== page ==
Failure to join up medical records is a 'health risk’, says GP chief inspector
All patients should have access to their own records, he claims
Patients’ lives are being put at risk by basic failures to link up medical records held by hospitals and those kept by their family doctors – many of whom are providing “unacceptably” poor care – the chief inspector of GPs warns today.
In an interview with The Independent, Dr Steve Field said it was absurd that consultants are still writing letters to GPs with details of the treatment that they have recommended for their patients, rather than adding them to a combined medical record.
Dr Field said it was equally detrimental to patient care that hospitals did not have access to routine information such as blood tests that were carried out in the community.
He said all patients across England should be given access to their own complete medical records and not in a piecemeal fashion, whereby some parts of the country have implemented such a system and others have not.
He also detailed how early trials of a new inspection regime for England’s 8,000 GP practices had uncovered widespread variations in care across the country, and a small minority of doctors who were unsafe to practise.
Among the problems found are out-of-date medicines in doctors’ surgeries, drugs not stored at the correct temperatures and some practices not having the expertise needed to deliver basic safe care.
Dr Field, who last year became the first chief inspector of general practice in the NHS’s history, was speaking as part of The Independent’s focus on the role of chief inspectors in the public sector.
Starting from next month, he will be rolling out a national scheme of inspection across around 8,000 GP practices in England. Under the scheme each practice will be rated “outstanding”, “good”, “needs improvement” or “inadequate”. Those judged inadequate will be placed in to special measures and could be shut down.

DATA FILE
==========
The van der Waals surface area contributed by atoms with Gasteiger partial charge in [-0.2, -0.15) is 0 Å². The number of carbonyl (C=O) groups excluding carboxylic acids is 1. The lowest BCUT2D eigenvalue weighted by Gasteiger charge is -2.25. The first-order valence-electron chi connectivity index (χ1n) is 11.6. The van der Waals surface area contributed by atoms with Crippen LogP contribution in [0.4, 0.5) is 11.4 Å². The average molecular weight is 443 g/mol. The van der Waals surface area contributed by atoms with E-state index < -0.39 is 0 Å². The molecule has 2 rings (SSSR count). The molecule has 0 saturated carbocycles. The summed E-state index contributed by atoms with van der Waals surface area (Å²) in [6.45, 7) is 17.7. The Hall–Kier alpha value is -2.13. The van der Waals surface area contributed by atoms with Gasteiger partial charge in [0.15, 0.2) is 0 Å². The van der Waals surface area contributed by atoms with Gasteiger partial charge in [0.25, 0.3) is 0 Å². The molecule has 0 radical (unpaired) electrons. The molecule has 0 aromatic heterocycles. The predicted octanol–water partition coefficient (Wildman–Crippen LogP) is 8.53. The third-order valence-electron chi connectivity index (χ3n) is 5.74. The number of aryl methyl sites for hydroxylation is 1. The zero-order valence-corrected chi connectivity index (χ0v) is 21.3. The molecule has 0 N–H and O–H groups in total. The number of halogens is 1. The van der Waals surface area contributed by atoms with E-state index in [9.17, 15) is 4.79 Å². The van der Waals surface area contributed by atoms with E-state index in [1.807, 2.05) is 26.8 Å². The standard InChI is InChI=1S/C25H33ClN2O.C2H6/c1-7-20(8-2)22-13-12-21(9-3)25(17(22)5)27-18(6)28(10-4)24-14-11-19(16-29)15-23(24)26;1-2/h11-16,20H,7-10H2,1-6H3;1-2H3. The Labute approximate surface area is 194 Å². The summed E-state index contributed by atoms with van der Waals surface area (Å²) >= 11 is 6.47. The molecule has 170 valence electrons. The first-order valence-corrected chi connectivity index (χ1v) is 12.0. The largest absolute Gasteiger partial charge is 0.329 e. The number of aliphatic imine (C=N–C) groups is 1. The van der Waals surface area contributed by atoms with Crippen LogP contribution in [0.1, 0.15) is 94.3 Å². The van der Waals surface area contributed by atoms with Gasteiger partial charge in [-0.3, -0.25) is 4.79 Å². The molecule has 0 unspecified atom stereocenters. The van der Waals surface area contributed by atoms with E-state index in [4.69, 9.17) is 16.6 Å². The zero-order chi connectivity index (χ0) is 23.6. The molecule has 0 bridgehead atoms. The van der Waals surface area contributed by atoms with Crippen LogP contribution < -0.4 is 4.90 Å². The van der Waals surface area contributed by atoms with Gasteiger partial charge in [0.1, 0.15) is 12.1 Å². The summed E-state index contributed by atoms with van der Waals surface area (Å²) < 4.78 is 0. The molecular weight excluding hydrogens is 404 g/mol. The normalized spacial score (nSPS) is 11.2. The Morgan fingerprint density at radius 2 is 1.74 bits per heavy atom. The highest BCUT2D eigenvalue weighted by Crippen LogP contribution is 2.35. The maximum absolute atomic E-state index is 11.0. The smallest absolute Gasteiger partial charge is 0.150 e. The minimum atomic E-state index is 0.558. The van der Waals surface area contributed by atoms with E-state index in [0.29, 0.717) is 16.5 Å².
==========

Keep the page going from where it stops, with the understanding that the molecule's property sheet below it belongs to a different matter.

Dr Field said that, while he had been impressed by the quality of electronic records held in those GP practices he had inspected so far, he was much more concerned about how they linked up with hospitals and other services such as out-of-hours care.
“Shared records are the most important thing,” he said. “If you are seen in my practice and you get admitted to hospital – they should be able to have access to all your blood tests.
“In fact, they are all done on the same computer system but there is a ‘wall’ between the hospitals and the GPs. They should be able to have access to that. It will save money and it will save lives.”
He added: “Why are we sending letters to doctors or emails to doctors when it is actually in the same record? You should be able to read the plans in the record.
“In general practice we are finding the record keeping is very, very good but hospitals are behind us.”
Dr Field added that one way would be to give patients access to their own records – a system pioneered, in an attempt to restore patient confidence, by Amir Hannan, the GP in Hyde who took over the practice of Harold Shipman.
“It was very difficult to recruit to Shipman’s practice because of [the lack of] trust locally. But Amir went in and said, ‘Right from the start I will share everything with my patients, and gave them access to all their own records.
“He’s got examples of patients being admitted to hospital where they have had to show the consultants their record which may have saved their lives. It’s policy to try and make it happen. But it’s not moving quickly enough.”
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